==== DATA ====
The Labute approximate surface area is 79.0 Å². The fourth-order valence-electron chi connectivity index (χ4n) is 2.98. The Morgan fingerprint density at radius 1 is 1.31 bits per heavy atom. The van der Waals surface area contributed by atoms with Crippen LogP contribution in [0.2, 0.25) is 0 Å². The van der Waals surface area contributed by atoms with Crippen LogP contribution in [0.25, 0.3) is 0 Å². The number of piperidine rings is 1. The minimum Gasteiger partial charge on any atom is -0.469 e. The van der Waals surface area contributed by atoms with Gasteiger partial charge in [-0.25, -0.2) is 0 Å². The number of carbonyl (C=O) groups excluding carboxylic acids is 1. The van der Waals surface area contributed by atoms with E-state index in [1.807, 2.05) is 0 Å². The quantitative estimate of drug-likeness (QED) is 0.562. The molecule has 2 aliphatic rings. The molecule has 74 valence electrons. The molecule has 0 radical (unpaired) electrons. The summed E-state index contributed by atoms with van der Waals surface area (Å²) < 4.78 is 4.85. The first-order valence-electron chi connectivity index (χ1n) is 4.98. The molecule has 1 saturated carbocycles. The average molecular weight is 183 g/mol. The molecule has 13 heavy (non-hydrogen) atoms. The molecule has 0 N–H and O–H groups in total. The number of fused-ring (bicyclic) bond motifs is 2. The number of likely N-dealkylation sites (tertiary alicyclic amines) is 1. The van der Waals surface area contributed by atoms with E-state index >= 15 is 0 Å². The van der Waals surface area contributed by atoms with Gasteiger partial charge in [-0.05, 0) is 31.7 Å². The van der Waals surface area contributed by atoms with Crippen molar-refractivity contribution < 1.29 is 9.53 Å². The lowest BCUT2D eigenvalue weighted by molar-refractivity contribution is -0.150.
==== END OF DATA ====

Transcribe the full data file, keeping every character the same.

The Labute approximate surface area is 79.0 Å². The fourth-order valence-electron chi connectivity index (χ4n) is 2.98. The Morgan fingerprint density at radius 1 is 1.31 bits per heavy atom. The van der Waals surface area contributed by atoms with Crippen LogP contribution in [0.2, 0.25) is 0 Å². The van der Waals surface area contributed by atoms with Crippen LogP contribution in [0.25, 0.3) is 0 Å². The number of piperidine rings is 1. The minimum Gasteiger partial charge on any atom is -0.469 e. The van der Waals surface area contributed by atoms with Gasteiger partial charge in [-0.25, -0.2) is 0 Å². The number of carbonyl (C=O) groups excluding carboxylic acids is 1. The van der Waals surface area contributed by atoms with E-state index in [1.807, 2.05) is 0 Å². The quantitative estimate of drug-likeness (QED) is 0.562. The molecule has 2 aliphatic rings. The molecule has 74 valence electrons. The molecule has 0 radical (unpaired) electrons. The summed E-state index contributed by atoms with van der Waals surface area (Å²) < 4.78 is 4.85. The first-order valence-electron chi connectivity index (χ1n) is 4.98. The molecule has 1 saturated carbocycles. The average molecular weight is 183 g/mol. The molecule has 13 heavy (non-hydrogen) atoms. The molecule has 0 N–H and O–H groups in total. The number of fused-ring (bicyclic) bond motifs is 2. The number of likely N-dealkylation sites (tertiary alicyclic amines) is 1. The van der Waals surface area contributed by atoms with E-state index >= 15 is 0 Å². The van der Waals surface area contributed by atoms with Gasteiger partial charge in [-0.05, 0) is 31.7 Å². The van der Waals surface area contributed by atoms with Crippen molar-refractivity contribution < 1.29 is 9.53 Å². The lowest BCUT2D eigenvalue weighted by molar-refractivity contribution is -0.150.